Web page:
At this point the shed was heated, insulated, and had power. The interior was too small for conventional furniture, and I didn’t have any to begin with since I was using the fixed furniture in the camper. I used a bunch of scraps salvaged from leftover lumber and broken up shipping pallets to create fixed furniture. I started by building a divider wall to cordon off one quarter of the shed. This was to be a closet. The wall consisted of recessed shelving. I made a 3-foot tall shelf that I positioned against the wall and close to the stove. This allowed me a kitchen counter, and I put hooks and nails everywhere to hang utensils on. I kept my main cast iron cookware on top of the cinder block heat shield.

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I built a platform against one wall and used the cushions from the trailer to make a mattress. This platform became a combination couch and bed.
 

I built a platform against one wall and used the cushions from the trailer to make a mattress. This platform became a combination couch and bed. I positioned a smaller shelf under the window. I could run my laptop and use the shelf as a table for it. I built a rack for firewood next to the door and put a table on top of it as well. Any place I could add a shelf I built a shelf, since I was hard pressed for space and needed to make the most of every inch. I further improved on some shelving by converting them into cabinets. I did this by cutting strips of leather to make hinges and screwing on leather tabs as handles.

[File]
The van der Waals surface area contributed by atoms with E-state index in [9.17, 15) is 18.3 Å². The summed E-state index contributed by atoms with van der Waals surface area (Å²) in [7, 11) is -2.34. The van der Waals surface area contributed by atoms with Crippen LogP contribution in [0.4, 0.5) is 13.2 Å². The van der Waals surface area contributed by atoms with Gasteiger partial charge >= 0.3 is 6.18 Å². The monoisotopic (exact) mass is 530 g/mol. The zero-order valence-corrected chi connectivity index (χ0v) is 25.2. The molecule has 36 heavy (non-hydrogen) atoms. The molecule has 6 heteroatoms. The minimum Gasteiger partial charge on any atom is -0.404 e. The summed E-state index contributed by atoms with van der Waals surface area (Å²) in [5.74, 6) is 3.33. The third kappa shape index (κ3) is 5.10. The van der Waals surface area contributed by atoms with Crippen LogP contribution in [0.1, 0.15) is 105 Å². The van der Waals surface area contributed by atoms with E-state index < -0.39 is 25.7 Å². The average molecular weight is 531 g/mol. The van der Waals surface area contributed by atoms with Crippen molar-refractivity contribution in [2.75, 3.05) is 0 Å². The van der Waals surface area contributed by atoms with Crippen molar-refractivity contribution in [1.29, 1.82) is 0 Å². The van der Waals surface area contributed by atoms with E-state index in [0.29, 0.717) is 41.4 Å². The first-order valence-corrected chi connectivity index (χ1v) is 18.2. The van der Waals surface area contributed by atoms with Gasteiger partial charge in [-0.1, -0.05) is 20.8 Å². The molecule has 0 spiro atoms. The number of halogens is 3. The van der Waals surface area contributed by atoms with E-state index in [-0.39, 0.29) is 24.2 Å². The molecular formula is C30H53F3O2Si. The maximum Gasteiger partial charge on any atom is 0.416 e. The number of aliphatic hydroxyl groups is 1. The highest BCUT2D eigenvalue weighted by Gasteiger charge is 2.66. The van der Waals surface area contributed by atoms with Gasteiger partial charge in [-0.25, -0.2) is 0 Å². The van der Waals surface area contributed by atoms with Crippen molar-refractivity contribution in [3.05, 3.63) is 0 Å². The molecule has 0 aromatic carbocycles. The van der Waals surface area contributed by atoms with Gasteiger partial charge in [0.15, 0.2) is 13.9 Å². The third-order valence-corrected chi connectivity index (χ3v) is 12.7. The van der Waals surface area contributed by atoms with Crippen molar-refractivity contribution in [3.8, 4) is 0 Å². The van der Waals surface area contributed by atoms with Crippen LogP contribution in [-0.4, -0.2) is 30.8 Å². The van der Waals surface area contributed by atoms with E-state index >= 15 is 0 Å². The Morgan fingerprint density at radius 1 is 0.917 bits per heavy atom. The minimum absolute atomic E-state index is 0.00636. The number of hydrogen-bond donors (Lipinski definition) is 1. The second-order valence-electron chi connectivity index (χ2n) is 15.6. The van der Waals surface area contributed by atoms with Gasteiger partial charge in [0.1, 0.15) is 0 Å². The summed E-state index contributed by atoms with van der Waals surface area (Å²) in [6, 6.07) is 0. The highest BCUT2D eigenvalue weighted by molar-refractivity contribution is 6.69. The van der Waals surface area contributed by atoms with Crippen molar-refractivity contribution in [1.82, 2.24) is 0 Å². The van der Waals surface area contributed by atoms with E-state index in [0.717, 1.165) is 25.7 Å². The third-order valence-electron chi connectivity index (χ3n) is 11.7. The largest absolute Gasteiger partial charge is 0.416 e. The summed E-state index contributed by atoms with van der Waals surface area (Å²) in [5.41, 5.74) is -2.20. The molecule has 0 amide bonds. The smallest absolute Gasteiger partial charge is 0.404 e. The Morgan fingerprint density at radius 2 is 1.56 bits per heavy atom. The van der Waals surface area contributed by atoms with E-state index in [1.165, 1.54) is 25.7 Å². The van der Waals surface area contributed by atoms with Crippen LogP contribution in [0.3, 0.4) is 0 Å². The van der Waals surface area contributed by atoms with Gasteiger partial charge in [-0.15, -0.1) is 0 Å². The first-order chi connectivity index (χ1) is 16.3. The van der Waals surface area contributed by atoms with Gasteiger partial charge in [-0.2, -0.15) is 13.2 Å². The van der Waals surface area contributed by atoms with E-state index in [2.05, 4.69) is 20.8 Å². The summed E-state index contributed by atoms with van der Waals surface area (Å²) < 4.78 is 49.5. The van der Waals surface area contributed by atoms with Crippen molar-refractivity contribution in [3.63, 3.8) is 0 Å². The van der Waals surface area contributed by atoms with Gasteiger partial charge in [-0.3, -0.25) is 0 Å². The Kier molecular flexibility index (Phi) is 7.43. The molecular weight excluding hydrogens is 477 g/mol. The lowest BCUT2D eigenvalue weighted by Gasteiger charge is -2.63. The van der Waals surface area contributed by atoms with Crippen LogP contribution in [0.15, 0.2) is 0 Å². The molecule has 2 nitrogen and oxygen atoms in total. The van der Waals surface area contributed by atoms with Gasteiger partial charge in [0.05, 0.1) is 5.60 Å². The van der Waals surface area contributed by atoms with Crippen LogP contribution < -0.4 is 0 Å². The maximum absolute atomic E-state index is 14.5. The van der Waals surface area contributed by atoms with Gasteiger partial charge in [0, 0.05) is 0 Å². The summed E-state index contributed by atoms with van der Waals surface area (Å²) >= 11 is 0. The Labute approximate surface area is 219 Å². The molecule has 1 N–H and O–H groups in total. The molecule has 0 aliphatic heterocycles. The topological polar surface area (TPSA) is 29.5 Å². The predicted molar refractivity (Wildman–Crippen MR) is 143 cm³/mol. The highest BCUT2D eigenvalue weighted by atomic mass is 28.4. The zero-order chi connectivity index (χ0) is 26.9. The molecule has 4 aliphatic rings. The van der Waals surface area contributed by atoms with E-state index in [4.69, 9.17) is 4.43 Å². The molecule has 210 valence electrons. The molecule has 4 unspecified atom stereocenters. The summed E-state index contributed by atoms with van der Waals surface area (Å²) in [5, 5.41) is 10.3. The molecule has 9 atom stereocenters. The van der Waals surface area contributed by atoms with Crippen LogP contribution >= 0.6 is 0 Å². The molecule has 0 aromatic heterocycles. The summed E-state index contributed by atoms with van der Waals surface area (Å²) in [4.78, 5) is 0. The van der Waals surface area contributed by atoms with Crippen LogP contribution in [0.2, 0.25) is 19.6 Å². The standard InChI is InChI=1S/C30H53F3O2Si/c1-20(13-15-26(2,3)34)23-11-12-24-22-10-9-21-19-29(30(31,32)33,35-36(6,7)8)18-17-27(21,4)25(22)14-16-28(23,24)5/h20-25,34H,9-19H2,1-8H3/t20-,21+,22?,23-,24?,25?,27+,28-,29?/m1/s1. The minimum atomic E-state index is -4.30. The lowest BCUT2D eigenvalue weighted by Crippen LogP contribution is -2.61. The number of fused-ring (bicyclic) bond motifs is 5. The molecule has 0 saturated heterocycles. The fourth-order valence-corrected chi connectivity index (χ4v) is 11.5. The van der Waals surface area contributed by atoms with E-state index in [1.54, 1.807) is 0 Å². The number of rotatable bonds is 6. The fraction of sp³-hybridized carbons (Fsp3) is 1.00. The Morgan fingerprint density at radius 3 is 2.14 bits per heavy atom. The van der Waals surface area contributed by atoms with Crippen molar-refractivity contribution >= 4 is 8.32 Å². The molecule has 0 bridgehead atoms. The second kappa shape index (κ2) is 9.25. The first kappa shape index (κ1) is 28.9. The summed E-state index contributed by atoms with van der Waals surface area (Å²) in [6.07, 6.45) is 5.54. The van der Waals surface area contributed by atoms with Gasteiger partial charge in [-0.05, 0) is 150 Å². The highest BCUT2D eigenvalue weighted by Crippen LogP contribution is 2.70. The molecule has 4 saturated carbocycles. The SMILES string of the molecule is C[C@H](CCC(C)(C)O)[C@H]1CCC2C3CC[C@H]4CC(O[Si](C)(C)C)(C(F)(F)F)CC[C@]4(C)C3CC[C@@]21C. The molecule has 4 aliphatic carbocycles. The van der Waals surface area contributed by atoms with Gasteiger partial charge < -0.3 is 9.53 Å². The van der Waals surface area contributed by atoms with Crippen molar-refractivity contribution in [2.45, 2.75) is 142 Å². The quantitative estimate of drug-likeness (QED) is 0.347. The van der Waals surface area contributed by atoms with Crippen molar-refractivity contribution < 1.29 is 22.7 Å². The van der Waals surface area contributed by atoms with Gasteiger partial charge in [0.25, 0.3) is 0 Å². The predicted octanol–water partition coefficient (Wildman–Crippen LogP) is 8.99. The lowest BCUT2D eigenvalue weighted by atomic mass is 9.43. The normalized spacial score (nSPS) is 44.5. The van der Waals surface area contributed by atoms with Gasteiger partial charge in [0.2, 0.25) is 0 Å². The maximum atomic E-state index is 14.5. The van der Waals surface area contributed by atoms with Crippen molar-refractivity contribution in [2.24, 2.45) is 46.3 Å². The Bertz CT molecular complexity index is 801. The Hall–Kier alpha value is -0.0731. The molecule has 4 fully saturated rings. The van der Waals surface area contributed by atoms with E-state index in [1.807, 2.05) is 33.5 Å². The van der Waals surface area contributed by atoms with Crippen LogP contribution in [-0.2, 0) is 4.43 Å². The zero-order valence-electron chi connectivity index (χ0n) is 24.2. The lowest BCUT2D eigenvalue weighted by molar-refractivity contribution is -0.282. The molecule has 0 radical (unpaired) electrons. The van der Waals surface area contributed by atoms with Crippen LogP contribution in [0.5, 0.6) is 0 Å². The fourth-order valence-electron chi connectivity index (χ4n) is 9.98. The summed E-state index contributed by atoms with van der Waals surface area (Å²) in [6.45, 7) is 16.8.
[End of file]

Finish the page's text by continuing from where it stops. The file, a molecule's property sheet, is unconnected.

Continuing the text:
To improve efficiency, I packed rocks under the edge of the cabin from the outside and filled the gaps using three cans of expanding foam gap filler. This skirted the cabin nicely. The outhouse was just outside the door and housed a bucket type sawdust toilet.

It took less than a week to rig up the shed into a cabin, and this was in addition to working full-time. The cabin was cramped but livable. The stove frequently overheated the cabin, so most nights I had to leave the door open to keep it under 105 degrees inside. That first winter I used about four face cords of firewood for heat. I scaled down to a smaller stove when I found one, and it was more suited to the small space. Leaving the door open all night eventually lead to a feral cat moving in and learning to tolerate me.

It was not what I intended to live in when I moved onto the lot, but I worked with what I had available and made the most of everything. I ended up living in this cabin for about 14 months before I moved into a slightly larger one. The bigger one still wasn’t what I wanted, but it would be a huge improvement by comparison.

Next issue — Part 2: Moving up to a storage barn.